United States District Court, D. Nevada
M. Navarro, Judge.
who is in the custody of the Nevada Department of Corrections
(“NDOC”), has submitted a civil rights complaint
under 42 U.S.C. § 1983 and has filed an application to
proceed in forma pauperis, a motion for preliminary
injunction, and a motion requesting preliminary injunction be
granted. (ECF Nos. 1, 1-1, 3, 4). The matter of the filing
fee will be temporarily deferred. The Court now screens
Plaintiff's civil rights complaint under 28 U.S.C. §
1915A and addresses the motions.
courts must conduct a preliminary screening in any case in
which an incarcerated person seeks redress from a
governmental entity or officer or employee of a governmental
entity. See 28 U.S.C. § 1915A(a). In its
review, the court must identify any cognizable claims and
dismiss any claims that are frivolous, malicious, fail to
state a claim upon which relief may be granted, or seek
monetary relief from a defendant who is immune from such
relief. See Id. § 1915A(b)(1), (2). Pro
se pleadings, however, must be liberally construed.
Balistreri v. Pacifica Police Dep't, 901 F.2d
696, 699 (9th Cir. 1990). To state a claim under 42 U.S.C.
§ 1983, a plaintiff must allege two essential elements:
(1) the violation of a right secured by the Constitution or
laws of the United States, and (2) that the alleged violation
was committed by a person acting under color of state law.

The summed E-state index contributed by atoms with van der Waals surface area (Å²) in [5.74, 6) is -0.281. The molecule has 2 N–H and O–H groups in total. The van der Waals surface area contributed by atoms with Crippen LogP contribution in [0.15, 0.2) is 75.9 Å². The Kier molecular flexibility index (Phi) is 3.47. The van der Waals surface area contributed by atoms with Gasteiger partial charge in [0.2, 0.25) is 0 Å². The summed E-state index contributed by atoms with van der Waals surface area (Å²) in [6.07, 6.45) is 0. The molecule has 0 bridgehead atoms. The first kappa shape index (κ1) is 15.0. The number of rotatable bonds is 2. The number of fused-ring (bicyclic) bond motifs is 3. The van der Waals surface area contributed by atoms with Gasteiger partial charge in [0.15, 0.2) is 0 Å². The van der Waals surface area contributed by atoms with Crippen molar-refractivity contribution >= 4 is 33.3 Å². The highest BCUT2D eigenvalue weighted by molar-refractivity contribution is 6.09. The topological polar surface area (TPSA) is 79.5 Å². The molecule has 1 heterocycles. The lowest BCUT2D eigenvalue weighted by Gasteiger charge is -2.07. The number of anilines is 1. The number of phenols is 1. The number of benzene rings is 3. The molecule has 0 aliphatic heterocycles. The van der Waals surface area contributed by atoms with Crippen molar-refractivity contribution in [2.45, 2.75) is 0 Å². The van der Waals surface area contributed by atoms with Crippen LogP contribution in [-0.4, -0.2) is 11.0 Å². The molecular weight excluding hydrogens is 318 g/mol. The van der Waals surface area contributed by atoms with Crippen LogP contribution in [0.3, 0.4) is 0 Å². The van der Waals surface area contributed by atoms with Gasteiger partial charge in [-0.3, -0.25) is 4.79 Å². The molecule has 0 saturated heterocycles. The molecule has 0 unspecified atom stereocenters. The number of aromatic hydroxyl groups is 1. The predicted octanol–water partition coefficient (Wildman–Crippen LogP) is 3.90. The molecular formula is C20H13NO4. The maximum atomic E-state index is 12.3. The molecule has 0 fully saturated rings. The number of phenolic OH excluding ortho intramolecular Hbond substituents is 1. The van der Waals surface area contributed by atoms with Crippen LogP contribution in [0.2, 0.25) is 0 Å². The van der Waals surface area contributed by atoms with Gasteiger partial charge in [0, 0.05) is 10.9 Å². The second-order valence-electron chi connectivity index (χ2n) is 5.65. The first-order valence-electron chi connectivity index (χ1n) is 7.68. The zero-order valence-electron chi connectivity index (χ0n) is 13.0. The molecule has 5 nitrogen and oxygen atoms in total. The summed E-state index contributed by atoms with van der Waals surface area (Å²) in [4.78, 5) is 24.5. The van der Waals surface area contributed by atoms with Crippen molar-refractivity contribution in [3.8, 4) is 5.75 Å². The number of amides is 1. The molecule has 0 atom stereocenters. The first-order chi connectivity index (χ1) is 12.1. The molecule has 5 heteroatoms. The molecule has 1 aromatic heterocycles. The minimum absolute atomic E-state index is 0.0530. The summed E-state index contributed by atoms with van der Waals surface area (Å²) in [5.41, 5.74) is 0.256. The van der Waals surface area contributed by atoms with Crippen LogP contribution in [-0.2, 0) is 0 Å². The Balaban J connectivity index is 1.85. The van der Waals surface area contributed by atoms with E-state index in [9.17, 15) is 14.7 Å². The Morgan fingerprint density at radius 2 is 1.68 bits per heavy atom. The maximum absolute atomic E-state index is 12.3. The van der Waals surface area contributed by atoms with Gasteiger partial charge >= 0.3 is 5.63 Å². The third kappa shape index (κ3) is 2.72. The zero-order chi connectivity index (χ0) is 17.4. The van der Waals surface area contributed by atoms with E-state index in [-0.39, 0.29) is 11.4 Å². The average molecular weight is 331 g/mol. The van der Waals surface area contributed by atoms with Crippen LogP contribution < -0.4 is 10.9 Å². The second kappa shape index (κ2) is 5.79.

See West v. Atkins, 487 U.S. 42, 48 (1988).
addition to the screening requirements under § 1915A,
pursuant to the Prison Litigation Reform Act
(“PLRA”), a federal court must dismiss an
incarcerated person's claim if “the allegation of
poverty is untrue” or if the action “is frivolous
or malicious, fails to state a claim on which relief may be
granted, or seeks monetary relief against a defendant who is
immune from such relief.” 28 U.S.C. § 1915(e)(2).
Dismissal of a complaint for failure to state a claim upon
which relief can be granted is provided for in Federal Rule
of Civil Procedure 12(b)(6), and the court applies the same
standard under § 1915 when reviewing the adequacy of a
complaint or an amended complaint. When a court dismisses a
complaint under § 1915(e), the plaintiff should be given
leave to amend the complaint with directions as to curing its
deficiencies, unless it is clear from the face of the
complaint that the deficiencies could not be cured by
amendment. See Cato v. United States, 70 F.3d 1103,
1106 (9th Cir. 1995).
under Rule 12(b)(6) is essentially a ruling on a question of
law. See Chappel v. Lab. Corp. of Am., 232 F.3d 719,
723 (9th Cir. 2000). Dismissal for failure to state a claim
is proper only if it is clear that the plaintiff cannot prove
any set of facts in support of the claim that would entitle
him or her to relief. See Morley v. Walker, 175 F.3d
756, 759 (9th Cir. 1999). In making this determination, the
court takes as true all allegations of material fact stated
in the complaint, and the court construes them in the light
most favorable to the plaintiff. See Warshaw v. Xoma
Corp., 74 F.3d 955, 957 (9th Cir. 1996). Allegations of
a pro se complainant are held to less stringent
standards than formal pleadings drafted by lawyers. See
Hughes v. Rowe, 449 U.S. 5, 9 (1980). While the standard
under Rule 12(b)(6) does not require detailed factual
allegations, a plaintiff must provide more than mere labels
and conclusions. Bell Atl. Corp. v. Twombly, 550
U.S. 544, 555 (2007). A formulaic recitation of the elements
of a cause of action is insufficient. Id.
a reviewing court should “begin by identifying
pleadings [allegations] that, because they are no more than
mere conclusions, are not entitled to the assumption of
truth.” Ashcroft v. Iqbal, 556 U.S. 662, 679
(2009). “While legal conclusions can provide the
framework of a complaint, they must be supported with factual
allegations.” Id. “When there are
well-pleaded factual allegations, a court should assume their